- 9.de Kok DS, Teh RO, Pillai A, Connolly MJ, Wilkinson TJ, Moyes SA, et al. What is the relationship between visual impairment and cognitive function in octogenarians? N Z Med J. 2017;130:33–47.Google Scholar
- 11.Hong T, Mitchell P, Burlutsky G, Liew G, Wang JJ. Visual impairment, hearing loss and cognitive function in an older population: longitudinal findings from the Blue Mountains Eye Study. PLoS ONE. 2016;11.Google Scholar
- 26.Tsai S-Y, Cheng C-Y, Hsu W-M, Su T-PT, Liu J-H, Chou P. Association between visual impairment and depression in the elderly. J Formos Med Assoc Taiwan Yi Zhi. 2003;102:86–90.Google Scholar
- 33.Benton A. Manuel pour l’application du test de retention visuelle. Applications cliniques et expérimentales. Deuxième édition française. Paris: Centre de Psychologie Appliquée; 1965.Google Scholar
- 34.American Psychiatric Association. Diagnostic and statistical manual of mental disorders: DSM-IV. Washington DC: American Psychiatric Association; 1994.Google Scholar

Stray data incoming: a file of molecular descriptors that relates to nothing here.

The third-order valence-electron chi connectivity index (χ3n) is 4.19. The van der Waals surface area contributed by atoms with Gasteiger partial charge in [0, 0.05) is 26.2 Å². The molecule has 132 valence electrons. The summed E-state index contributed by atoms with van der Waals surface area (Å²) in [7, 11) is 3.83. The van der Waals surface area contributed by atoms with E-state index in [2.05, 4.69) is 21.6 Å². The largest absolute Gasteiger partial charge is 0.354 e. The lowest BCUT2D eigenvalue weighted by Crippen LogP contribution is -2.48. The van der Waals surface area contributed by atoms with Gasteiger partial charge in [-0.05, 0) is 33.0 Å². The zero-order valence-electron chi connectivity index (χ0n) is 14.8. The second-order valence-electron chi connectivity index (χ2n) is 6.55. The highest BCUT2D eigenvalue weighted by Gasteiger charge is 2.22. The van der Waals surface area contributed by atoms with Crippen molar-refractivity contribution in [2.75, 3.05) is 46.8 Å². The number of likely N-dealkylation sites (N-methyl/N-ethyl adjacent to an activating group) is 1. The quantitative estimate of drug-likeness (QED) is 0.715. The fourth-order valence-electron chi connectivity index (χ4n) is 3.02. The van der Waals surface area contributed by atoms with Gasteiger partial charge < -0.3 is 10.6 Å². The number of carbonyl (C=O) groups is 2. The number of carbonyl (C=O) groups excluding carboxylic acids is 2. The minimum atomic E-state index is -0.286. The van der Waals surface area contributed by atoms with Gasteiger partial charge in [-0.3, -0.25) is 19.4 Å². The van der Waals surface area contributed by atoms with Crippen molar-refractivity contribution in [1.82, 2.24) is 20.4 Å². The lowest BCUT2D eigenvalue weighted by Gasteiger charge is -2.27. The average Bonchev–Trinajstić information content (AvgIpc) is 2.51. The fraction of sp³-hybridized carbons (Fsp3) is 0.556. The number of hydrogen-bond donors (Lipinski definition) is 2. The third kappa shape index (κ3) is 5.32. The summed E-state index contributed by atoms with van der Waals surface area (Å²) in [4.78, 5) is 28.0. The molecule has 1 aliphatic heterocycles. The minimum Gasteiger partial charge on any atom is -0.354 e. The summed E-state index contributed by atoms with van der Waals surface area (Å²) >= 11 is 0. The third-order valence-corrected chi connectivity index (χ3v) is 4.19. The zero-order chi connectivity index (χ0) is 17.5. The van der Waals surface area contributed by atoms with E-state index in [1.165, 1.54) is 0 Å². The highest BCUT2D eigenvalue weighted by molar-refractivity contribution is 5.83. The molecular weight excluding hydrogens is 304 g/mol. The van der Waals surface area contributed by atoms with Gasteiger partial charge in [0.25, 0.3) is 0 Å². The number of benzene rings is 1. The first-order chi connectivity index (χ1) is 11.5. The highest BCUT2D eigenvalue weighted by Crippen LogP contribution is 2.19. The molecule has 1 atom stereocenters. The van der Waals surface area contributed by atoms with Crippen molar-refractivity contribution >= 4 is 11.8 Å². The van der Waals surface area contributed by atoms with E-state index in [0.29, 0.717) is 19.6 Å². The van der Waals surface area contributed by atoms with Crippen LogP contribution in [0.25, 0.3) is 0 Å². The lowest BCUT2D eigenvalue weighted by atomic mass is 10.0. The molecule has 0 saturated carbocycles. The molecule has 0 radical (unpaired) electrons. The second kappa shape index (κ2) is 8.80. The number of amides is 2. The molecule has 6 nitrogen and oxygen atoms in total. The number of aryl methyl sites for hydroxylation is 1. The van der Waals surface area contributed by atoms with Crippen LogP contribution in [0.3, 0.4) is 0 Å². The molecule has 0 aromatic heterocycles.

- 36.Foubert-Samier A, Catheline G, Amieva H, Dilharreguy B, Helmer C, Allard M, et al. Education, occupation, leisure activities, and brain reserve: a population-based study. Neurobiol Aging. 2012;33(423):e15–25.Google Scholar
- 39.Fuhrer R, Rouillon F. La version française de l’échelle CES-D (Center for epidemiologic studies-depression scale). Description et traduction de l’échelle d’autoévaluation. Psychiatr Psychobiol. 1989;4:163–6.Google Scholar
- 40.Lin FR, Metter EJ, O’Brien RJ, Resnick SM, Zonderman AB, Ferrucci L. Hearing loss and incident dementia. Arch Neurol. 2011;68:214–20.Google Scholar
- 41.Schafer JL. Multiple imputation: a primer: Stat Methods Med Res [Internet]. 2016 [cited 2018 Oct 26]; Available from: http://journals.sagepub.com/doi/metrics/10.1177/096228029900800102.
- 42.Bowen M, Edgar DF, Hancock B, Haque S, Shah R, Buchanan S, et al. The prevalence of visual impairment in people with dementia (the PrOVIDe study). Southampton: NIHR Journals Library; 2016.Google Scholar
- 44.Cosh S, Carrière I, Daien V, Tzourio C, Delcourt C, Helmer C. Sensory loss and suicide ideation in older adults: findings from the Three-City cohort study. Int Psychogeriatr. 2018;1–7.Google Scholar
- 45.Baker ML, Wang JJ, Rogers S, Klein R, Kuller LH, Larsen EK, et al. Early age-related macular degeneration, cognitive function, and dementia: the Cardiovascular Health Study. Arch Ophthalmol Chic Ill. 1960;2009(127):667–73.Google Scholar
- 46.Naël V, Moreau G, Monfermé S, Cougnard-Grégoire A, Scherlen A-C, Arleo A, et al. Prevalence and associated factors of uncorrected refractive error in older adults in a population-based study in France. JAMA Ophthalmol. 2018.Google Scholar